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Homeless alliance redefines community

MIKE McGEE | 6/1/2015, 1:23 a.m.
“Will work for food,” “Why lie? Need money for weed,” “Sorry for being a bum.”
Stephen, a homeless man who attended the Re-Defining Community: One Conversation at a Time forum at the Central Dallas Library, describes what it feels like to hold a sign similar to one he has held in the past before he moved into a local shelter. Mike McGee

The Dallas Examiner

“Will work for food,” “Why lie? Need money for weed,” “Sorry for being a bum.”

Tattered cardboard signs being held by homeless people across the nation relate the attitudes, humor and frustrations of the men and women who display them, stated Willie Baronet during the Re-Defining Community: One Conversation at a Time forum held at the J. Erik Jonsson Central Library on May 15. Baronet, a Stan Richards professor of creative advertising at SMU who has roamed the country for more than 22 years collecting such signs for his traveling art installation We Are All Homeless, also proposed that the objects represent a body of folk art that points to a hidden-in-plain-sight population that has fallen through the cracks of the larger, more stable community.

The professor was the keynote speaker for the forum – a first for the library – and part of its ongoing Homeless Engagement & Leadership Program, which was created to provide meaningful social interaction to those on the fringe of society. A near-capacity audience that included attendees as diverse as the current homeless to a member of the Downtown Safety Patrol gathered in the auditorium to hear from Baronet as well as from Shavon Moore of the aid organization Metro Dallas Homeless Alliance. Moore began the program by clarifying the subject for the listeners.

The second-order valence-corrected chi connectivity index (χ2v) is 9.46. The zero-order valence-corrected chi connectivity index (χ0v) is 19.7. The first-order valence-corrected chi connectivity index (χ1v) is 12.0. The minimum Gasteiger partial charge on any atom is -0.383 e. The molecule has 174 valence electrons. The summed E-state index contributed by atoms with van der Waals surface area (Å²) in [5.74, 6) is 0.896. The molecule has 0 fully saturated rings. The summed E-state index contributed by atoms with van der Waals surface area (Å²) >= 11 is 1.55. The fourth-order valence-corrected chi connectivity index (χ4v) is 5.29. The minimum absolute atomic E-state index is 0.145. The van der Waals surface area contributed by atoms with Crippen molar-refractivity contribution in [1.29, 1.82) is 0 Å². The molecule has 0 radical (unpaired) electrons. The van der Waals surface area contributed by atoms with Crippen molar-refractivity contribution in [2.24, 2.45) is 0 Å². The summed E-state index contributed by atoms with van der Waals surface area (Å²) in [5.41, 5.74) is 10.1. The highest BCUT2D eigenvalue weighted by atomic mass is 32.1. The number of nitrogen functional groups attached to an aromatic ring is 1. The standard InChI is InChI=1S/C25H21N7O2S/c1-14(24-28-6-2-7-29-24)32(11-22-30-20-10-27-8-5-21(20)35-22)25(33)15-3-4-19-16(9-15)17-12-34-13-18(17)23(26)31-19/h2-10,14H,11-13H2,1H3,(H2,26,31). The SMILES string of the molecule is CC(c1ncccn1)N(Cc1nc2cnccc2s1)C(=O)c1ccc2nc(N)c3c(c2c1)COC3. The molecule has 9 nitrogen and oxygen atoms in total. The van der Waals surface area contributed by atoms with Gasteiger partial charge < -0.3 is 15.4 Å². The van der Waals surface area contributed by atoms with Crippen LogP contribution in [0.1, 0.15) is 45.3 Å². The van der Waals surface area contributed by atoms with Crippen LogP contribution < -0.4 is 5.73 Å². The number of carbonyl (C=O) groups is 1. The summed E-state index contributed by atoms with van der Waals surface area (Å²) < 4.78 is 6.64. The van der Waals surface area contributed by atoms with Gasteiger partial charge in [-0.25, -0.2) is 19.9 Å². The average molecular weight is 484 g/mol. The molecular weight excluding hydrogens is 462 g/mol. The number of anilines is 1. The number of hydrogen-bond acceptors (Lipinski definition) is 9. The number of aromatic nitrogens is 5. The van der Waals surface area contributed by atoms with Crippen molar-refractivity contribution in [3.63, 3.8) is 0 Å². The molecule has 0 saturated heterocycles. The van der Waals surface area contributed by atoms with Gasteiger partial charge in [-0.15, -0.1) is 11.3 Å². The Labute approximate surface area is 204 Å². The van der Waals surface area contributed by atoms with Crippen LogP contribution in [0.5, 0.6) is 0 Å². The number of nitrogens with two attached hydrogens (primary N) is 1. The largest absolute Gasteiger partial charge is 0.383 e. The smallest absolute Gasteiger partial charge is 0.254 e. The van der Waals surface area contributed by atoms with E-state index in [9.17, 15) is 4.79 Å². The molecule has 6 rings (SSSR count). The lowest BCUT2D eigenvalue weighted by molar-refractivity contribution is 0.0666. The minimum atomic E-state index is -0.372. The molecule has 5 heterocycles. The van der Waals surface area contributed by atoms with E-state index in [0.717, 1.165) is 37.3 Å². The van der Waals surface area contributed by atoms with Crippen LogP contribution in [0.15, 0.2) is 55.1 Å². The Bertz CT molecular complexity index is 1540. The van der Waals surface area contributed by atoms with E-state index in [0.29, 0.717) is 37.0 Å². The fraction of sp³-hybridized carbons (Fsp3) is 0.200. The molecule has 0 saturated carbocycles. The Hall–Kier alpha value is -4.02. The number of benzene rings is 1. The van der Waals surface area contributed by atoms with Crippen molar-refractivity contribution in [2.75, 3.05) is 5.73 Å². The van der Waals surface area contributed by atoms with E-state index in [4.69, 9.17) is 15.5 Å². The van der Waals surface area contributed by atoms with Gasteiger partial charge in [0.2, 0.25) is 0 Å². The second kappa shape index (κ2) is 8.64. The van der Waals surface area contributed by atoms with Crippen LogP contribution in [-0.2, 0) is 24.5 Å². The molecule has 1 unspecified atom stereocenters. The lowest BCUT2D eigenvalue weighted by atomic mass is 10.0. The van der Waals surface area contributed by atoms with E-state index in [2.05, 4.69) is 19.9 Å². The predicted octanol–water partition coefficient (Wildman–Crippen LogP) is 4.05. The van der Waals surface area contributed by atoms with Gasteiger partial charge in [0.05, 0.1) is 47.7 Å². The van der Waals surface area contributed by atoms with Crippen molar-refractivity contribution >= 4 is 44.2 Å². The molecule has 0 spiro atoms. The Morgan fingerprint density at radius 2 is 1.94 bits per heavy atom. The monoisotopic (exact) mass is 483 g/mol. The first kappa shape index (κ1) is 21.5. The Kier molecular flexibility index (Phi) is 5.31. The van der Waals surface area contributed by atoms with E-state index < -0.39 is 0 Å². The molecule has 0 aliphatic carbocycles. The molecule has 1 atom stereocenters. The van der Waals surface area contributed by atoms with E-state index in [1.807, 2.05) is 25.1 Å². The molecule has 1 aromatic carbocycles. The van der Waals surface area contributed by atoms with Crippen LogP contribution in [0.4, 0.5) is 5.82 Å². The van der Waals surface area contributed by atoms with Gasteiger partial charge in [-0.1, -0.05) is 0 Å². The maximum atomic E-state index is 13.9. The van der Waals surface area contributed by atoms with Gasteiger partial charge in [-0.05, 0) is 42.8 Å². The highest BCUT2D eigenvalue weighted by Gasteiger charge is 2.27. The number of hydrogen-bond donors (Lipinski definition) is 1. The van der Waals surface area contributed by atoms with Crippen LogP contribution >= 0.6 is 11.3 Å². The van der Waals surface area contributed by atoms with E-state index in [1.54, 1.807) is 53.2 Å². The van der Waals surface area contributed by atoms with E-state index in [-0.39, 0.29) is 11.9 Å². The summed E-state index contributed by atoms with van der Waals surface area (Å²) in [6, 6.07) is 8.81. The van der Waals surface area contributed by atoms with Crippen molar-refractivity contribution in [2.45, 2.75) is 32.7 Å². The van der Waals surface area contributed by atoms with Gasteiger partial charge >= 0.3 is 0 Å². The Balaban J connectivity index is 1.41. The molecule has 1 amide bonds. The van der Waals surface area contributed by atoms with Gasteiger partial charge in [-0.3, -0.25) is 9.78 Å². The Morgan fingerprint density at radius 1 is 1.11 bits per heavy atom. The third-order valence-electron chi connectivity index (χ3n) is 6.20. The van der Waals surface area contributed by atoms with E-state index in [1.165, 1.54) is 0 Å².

“Homelessness can be defined not only as a person sleeping outside or in their car; but it also includes those within shelters … using programs, and those facing eviction,” she affirmed.

Moore’s definition also included folks who have spent more than 30 days in the hospital or jail but have nowhere to go upon release, or those fleeing domestic violence.

“If we know and understand why a family or a person is homeless then we know exactly what types of services to provide to them.”

To illustrate the scope of the problem in the county and add impact to Baronet’s art installations, Moore relayed some statistics from the January 2014 MDHA homeless census.

“Dallas is seeing a new wave of homeless people,” she confirmed.

There were 3,314 homeless individuals within the city according to the census data. Of that number, 62 percent of individuals were Black. Furthermore, of the 697 homeless adults who identified themselves as veterans, 10 percent of that number were Black – the largest ethnic category out of all of the homeless veterans.

“Last year’s report revealed that 35 percent of those who entered into homelessness entered into it for the first time.” Moore indicated those who are displaced are most likely to return to self-sufficiency within the first 12 months of becoming homeless.

“After the first few years of being homeless, homelessness can become a way of life, thus making it harder to escape,” Moore mentioned as she emphasized the importance of early intervention in situations of homelessness.

The numbers from the 2015 census were released the week after the forum was presented. Details were posted on http://www.mdhadallas.org.

While Moore spoke of statistics, Baronet spoke more introspectively.